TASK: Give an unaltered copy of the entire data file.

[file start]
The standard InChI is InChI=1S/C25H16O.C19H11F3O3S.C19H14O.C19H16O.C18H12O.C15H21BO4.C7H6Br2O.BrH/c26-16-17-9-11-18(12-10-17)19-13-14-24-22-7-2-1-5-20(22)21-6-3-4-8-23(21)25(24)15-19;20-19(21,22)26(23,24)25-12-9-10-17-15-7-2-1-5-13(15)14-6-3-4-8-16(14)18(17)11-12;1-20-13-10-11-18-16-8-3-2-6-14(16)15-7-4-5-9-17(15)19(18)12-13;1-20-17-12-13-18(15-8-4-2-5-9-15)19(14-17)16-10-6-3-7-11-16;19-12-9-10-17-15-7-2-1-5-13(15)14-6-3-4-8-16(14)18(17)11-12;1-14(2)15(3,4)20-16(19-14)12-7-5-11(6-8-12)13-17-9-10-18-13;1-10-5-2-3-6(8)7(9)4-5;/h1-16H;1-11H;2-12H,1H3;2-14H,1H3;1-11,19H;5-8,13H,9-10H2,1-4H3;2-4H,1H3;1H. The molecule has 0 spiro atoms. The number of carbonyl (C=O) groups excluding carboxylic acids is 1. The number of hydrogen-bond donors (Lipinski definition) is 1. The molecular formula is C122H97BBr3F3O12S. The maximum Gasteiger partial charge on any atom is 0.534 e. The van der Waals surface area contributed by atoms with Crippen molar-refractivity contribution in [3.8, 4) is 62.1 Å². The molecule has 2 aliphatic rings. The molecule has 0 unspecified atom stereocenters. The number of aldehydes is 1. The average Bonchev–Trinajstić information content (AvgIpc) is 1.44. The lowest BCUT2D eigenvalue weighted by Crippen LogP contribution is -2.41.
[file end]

The standard InChI is InChI=1S/C25H16O.C19H11F3O3S.C19H14O.C19H16O.C18H12O.C15H21BO4.C7H6Br2O.BrH/c26-16-17-9-11-18(12-10-17)19-13-14-24-22-7-2-1-5-20(22)21-6-3-4-8-23(21)25(24)15-19;20-19(21,22)26(23,24)25-12-9-10-17-15-7-2-1-5-13(15)14-6-3-4-8-16(14)18(17)11-12;1-20-13-10-11-18-16-8-3-2-6-14(16)15-7-4-5-9-17(15)19(18)12-13;1-20-17-12-13-18(15-8-4-2-5-9-15)19(14-17)16-10-6-3-7-11-16;19-12-9-10-17-15-7-2-1-5-13(15)14-6-3-4-8-16(14)18(17)11-12;1-14(2)15(3,4)20-16(19-14)12-7-5-11(6-8-12)13-17-9-10-18-13;1-10-5-2-3-6(8)7(9)4-5;/h1-16H;1-11H;2-12H,1H3;2-14H,1H3;1-11,19H;5-8,13H,9-10H2,1-4H3;2-4H,1H3;1H. The molecule has 0 spiro atoms. The number of carbonyl (C=O) groups excluding carboxylic acids is 1. The number of hydrogen-bond donors (Lipinski definition) is 1. The molecular formula is C122H97BBr3F3O12S. The maximum Gasteiger partial charge on any atom is 0.534 e. The van der Waals surface area contributed by atoms with Crippen molar-refractivity contribution in [3.8, 4) is 62.1 Å². The molecule has 2 aliphatic rings. The molecule has 0 unspecified atom stereocenters. The number of aldehydes is 1. The average Bonchev–Trinajstić information content (AvgIpc) is 1.44. The lowest BCUT2D eigenvalue weighted by Crippen LogP contribution is -2.41.